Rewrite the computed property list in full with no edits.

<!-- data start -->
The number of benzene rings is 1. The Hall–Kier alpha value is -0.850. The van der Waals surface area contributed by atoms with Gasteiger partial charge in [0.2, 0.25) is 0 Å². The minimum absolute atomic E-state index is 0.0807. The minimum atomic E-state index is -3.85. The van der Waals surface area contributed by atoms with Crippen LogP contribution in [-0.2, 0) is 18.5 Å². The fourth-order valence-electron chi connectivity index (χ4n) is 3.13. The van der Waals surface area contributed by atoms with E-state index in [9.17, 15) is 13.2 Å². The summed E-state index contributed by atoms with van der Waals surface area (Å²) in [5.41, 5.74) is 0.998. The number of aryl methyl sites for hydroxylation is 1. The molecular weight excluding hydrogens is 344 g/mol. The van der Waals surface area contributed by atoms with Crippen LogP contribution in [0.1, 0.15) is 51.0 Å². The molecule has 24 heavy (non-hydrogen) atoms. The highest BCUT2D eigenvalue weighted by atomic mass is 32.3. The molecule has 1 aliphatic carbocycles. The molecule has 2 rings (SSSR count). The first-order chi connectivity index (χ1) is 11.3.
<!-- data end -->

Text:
The number of benzene rings is 1. The Hall–Kier alpha value is -0.850. The van der Waals surface area contributed by atoms with Gasteiger partial charge in [0.2, 0.25) is 0 Å². The minimum absolute atomic E-state index is 0.0807. The minimum atomic E-state index is -3.85. The van der Waals surface area contributed by atoms with Crippen LogP contribution in [-0.2, 0) is 18.5 Å². The fourth-order valence-electron chi connectivity index (χ4n) is 3.13. The van der Waals surface area contributed by atoms with E-state index in [9.17, 15) is 13.2 Å². The summed E-state index contributed by atoms with van der Waals surface area (Å²) in [5.41, 5.74) is 0.998. The number of aryl methyl sites for hydroxylation is 1. The molecular weight excluding hydrogens is 344 g/mol. The van der Waals surface area contributed by atoms with Crippen LogP contribution in [0.1, 0.15) is 51.0 Å². The molecule has 24 heavy (non-hydrogen) atoms. The highest BCUT2D eigenvalue weighted by atomic mass is 32.3. The molecule has 1 aliphatic carbocycles. The molecule has 2 rings (SSSR count). The first-order chi connectivity index (χ1) is 11.3.